David Webb was awarded the Fielding Dawson Prize in Fiction in the 2019 Prison Writing Program. 

Every year, hundreds of imprisoned people from around the country submit poetry, fiction, nonfiction, and dramatic works to PEN America’s Prison Writing Contest, one of the few outlets of free expression for the country’s incarcerated population. On September 18, PEN America will celebrate the winners of this year’s contest with a live reading at the Brooklyn Book Festival, BREAK OUT: A 2019 PEN America Prison Writing Awards Celebration.

Fireside: or Immaterial Burns

“He consecrated a period of time (which in the end encompassed two full years) to revealing to the youth the arcana of the universe and the secrets of the cult of Fire.” —Jorge Luis Borges


It was a warm and breezy, sunny day near the end of summer. The wind was strong but there was no chill with it. It was what some considered perfect weather. Tyrone, a man in his mid 30s, he was thinking: So far so good. As he had had only one drink, and it was well after noon. He didn’t even feel like he needed another one—not even a little bit.

Tyrone was standing near the corner of Lafayette and Division, in front of the painted yellow brick tenement—blanketed with autographs—across from the old sooty-bricked, windowless Roanoke warehouse, watching the big-headed boy Joe D, his lor main man, steadily approach, and he liked how it felt feeling the distance continuing to close between them. He wore a cloudy gray silk shirt that billowed each time the wind had blown, Jordache jeans, and lizard skinned lace-ups.

Tyrone stayed sharp; he always made sure of it. Even last month, when he was drinking like a fish—boozing like an undisputed alcoholic. And, the funny thing about that is, he thought then that he was about to get better. He recognized afterward that it had been not exactly hopeless, but a complete failure, exactly the opposite of what he had intended. It wouldn’t stop him from trying again and again and again, though. It couldn’t.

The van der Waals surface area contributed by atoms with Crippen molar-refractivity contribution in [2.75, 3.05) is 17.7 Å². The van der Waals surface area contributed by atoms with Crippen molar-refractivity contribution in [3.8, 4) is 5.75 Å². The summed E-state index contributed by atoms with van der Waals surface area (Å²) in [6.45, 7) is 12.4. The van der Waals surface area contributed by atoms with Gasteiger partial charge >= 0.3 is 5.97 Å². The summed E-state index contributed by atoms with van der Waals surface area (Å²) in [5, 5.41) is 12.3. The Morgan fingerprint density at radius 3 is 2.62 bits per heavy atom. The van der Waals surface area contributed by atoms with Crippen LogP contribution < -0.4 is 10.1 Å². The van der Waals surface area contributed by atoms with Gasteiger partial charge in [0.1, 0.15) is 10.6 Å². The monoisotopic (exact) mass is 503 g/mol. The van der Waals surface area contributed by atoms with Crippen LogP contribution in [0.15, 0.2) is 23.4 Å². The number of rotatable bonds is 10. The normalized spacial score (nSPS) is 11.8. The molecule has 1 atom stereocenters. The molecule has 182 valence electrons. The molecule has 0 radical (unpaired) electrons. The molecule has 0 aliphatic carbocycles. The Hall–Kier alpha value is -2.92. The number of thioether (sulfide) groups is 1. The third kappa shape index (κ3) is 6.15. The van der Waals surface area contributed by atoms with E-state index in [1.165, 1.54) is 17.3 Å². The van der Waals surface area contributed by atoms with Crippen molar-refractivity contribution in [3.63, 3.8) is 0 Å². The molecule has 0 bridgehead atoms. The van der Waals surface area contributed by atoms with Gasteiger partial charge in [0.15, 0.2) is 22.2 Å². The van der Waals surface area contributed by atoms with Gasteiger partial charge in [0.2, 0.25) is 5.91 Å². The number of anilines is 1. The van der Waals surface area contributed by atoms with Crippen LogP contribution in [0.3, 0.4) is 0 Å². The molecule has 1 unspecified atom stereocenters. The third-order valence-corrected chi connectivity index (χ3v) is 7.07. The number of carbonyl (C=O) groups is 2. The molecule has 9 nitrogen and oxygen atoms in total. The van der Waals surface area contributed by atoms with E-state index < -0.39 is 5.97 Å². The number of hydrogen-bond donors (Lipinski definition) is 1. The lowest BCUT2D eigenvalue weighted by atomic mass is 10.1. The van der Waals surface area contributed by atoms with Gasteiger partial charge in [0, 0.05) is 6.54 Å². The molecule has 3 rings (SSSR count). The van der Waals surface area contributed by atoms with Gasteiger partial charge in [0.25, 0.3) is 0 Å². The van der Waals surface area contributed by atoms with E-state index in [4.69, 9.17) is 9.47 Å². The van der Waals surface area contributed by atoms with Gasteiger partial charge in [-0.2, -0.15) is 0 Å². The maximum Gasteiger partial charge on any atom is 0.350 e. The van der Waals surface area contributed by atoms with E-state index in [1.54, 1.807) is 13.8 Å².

Nevertheless, he wasn’t thinking about any of that stuff right now. It was thinking about it that made it bad, made him do himself wrong.

He was watching the boy step up on the curb—smiling, like he couldn’t comprehend the boy’s pitiful expression. The boy’s right hand was bandaged with gauze and tape. He was only eight years old, but healthy enough to appear several years older, in cut off shorts, suede Puma basket tennis shoes, and a white t-shirt. He was walking with his head down, about to pass by, when Tyrone stopped him.

Joe D, he said. What’s going on, lor man? Hinh? You wasn’t going to stop and holler at me?

The boy turned and looked over his shoulder, up Lafayette, to see if he would find his mother leaning out of the window, looking after him.

I gotta go the store for my mother, the boy, Joe D said.

R-ight man, said Tyrone, still smiling, and noticing the boy’s bandaged hand. You still playing ball? Hinh?

He squeezed the boy’s shoulder. Not sure if he was aware that something was wrong, and having yet to receive a response, Tyrone continued to question him.

You work on the low post move I showed you? Hinh? Hinh?

Yeah. Yeah . . . The boy said, unable to remain unaffected by the man’s excitement about him and the game.

They can’t stop me, he concluded.

He had been about to walk off again, when Tyrone held him in place with the hand on his shoulder.

Hold on, Tyrone told him.

A small gray Mazda pulled up, along the outside of the car between it and Tyrone and the boy, Joe D. It was Tyrone’s friend. A nice looking woman, despite harsh looking eyes and heavy brows, with freshly permed big-hair and a lot of jewelry.